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3. Reduce Percentage of Perishable


Products

XX

XXX

Recommendations
The three different solutions were ranked based on how they would affect each criteria. Although
they ranked closely together, the highest ranked solution was the solution that suggested the
broadening of the target audience. Adopting this solution can be made possible by offering low
cost items, offering a wider array of coupons on a more consistent basis, or creating a product
home-delivery service. Broadening its target audience would allow Whole Foods Market to
remain a leader in the health food and organic product market even in the presence of increased
competition.

Conclusion
Whole Foods Markets past success was made possible through its creative business strategy and
leadership in a niche market. As competition in the market increases, WFM must find a way to
remain a leader. In order to stay above its competition, it is recommended that Whole Foods
Market implements a solution that will broaden its target audience and negate its Whole Foods,

Whole Foods Market Case Study


Whole Paycheck reputation while still maintaining its reputation of offering the highest quality
products and shopping experience.

Whole Foods Market Case Study

Background and History


Founding
Whole Foods Market (WFM) is a chain of natural foods grocery stores that provide organic
products to consumers in the United States, Canada, and the United Kingdom. The chain was
founded in Austin, Texas, when four local businesspeople decided the natural foods industry was
ready for a supermarket format (Whole Foods Market IP. L.P, 2013). With previous experience
in the grocery store industry, John Mackey, Renee Lawson Hardy, Craig Weller, and Mark Skiles
saw great success with the natural food and organic product concept that was implemented into
the new store concept. The initial success of the company can also be attributed to the fact that
there were less than half a dozen natural food supermarkets in the United States at the time
(Whole Foods Market IP. L.P, 2013). Since the founding of the company more than 30 years ago,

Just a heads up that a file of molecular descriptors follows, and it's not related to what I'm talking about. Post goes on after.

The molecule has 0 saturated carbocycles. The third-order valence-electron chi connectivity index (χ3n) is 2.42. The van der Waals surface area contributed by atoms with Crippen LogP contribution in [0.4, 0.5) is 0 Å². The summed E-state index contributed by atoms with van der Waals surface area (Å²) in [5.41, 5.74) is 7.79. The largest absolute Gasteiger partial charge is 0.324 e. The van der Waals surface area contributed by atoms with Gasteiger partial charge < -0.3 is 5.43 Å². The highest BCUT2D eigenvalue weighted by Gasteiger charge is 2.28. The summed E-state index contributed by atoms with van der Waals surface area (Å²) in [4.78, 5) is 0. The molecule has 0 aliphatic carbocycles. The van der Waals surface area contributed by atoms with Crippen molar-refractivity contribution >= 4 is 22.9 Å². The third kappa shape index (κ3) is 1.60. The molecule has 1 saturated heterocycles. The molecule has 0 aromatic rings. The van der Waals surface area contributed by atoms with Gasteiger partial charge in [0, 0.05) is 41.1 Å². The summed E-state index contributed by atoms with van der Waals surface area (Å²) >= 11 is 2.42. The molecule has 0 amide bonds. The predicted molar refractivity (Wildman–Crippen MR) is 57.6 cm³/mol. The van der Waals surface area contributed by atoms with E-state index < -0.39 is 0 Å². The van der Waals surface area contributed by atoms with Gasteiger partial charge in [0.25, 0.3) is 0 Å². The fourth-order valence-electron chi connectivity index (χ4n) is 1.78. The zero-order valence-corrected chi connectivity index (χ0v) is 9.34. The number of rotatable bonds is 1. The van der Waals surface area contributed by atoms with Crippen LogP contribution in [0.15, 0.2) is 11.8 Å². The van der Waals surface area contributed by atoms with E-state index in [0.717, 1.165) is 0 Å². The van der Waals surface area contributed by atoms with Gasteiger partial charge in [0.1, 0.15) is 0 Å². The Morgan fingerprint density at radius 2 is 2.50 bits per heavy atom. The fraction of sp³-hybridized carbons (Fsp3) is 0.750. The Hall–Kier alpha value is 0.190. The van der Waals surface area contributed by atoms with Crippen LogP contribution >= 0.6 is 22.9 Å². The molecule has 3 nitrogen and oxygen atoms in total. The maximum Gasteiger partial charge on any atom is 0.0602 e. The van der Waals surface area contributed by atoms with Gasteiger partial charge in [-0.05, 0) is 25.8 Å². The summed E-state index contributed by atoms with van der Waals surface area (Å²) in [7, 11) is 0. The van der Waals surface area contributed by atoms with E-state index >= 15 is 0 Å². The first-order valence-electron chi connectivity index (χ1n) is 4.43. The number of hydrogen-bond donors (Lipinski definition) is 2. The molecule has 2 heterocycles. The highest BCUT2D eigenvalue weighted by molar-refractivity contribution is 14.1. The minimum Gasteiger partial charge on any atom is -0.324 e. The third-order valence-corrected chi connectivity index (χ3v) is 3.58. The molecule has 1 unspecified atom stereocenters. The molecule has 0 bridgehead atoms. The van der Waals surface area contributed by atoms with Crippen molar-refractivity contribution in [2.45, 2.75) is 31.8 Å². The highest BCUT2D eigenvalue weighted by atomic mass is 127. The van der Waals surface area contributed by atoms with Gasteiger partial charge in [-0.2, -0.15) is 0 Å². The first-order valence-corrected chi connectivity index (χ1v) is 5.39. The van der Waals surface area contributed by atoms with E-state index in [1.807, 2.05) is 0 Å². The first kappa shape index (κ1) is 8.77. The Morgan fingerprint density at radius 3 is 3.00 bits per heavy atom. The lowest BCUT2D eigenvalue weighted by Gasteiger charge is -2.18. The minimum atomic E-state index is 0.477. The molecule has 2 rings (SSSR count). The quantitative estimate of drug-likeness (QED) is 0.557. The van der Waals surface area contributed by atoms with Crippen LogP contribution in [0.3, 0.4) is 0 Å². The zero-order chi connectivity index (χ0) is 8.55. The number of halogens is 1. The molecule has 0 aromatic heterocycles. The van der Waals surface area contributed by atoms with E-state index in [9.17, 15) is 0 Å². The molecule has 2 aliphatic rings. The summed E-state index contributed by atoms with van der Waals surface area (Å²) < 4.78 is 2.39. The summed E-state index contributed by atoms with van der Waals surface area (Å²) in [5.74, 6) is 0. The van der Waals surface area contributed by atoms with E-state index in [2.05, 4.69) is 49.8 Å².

Whole Foods Market has expanded all over the United States and even the globe.

Mission Statement
Unlike other companies, Whole Foods Market does not operate on a standard single sentence
mission statement. Instead, the company bases its daily operations on eight fundamental core
values:

We sell the highest quality natural and organic products available.


We satisfy, delight, and nourish our customers.
We support team member excellence and happiness.
We create wealth through profits and growth.
We serve and support our local and global communities.
We practice and advance environmental stewardship.
We create ongoing win-win partnerships with our suppliers.
We promote the health of our stakeholders through healthy eating education.
(Whole Foods Market IP. L.P, 2013)

Whole Foods Market Case Study


The core values that the corporation is shaped by ensure the sustainability of the company while
still continuing to provide the best products and goods to its consumers. WFM is focus on being
successful in an ethical manner.

Overview
Structure
Similar to all other aspects of the company, Whole Foods Markets organizational structure is
nonconventional. The company is often run as a democracy and although the co-founder, John
Mackey, is still considered the Chief Executive Officer (CEO), he runs the company in a
collective manner with the rest of the Executive Team members:

Co-Chief Executive Officers: John Mackey and Walter Robb


President and Chief Operating Officer: A.C. Gallo
Executive Vice President and Chief Financial Officer: Glenda Flanagan
Executive Vice President, Growth and Business Development: Jim Sud

The behavior of the executive team creates the entire structure that WFM is substantiated by.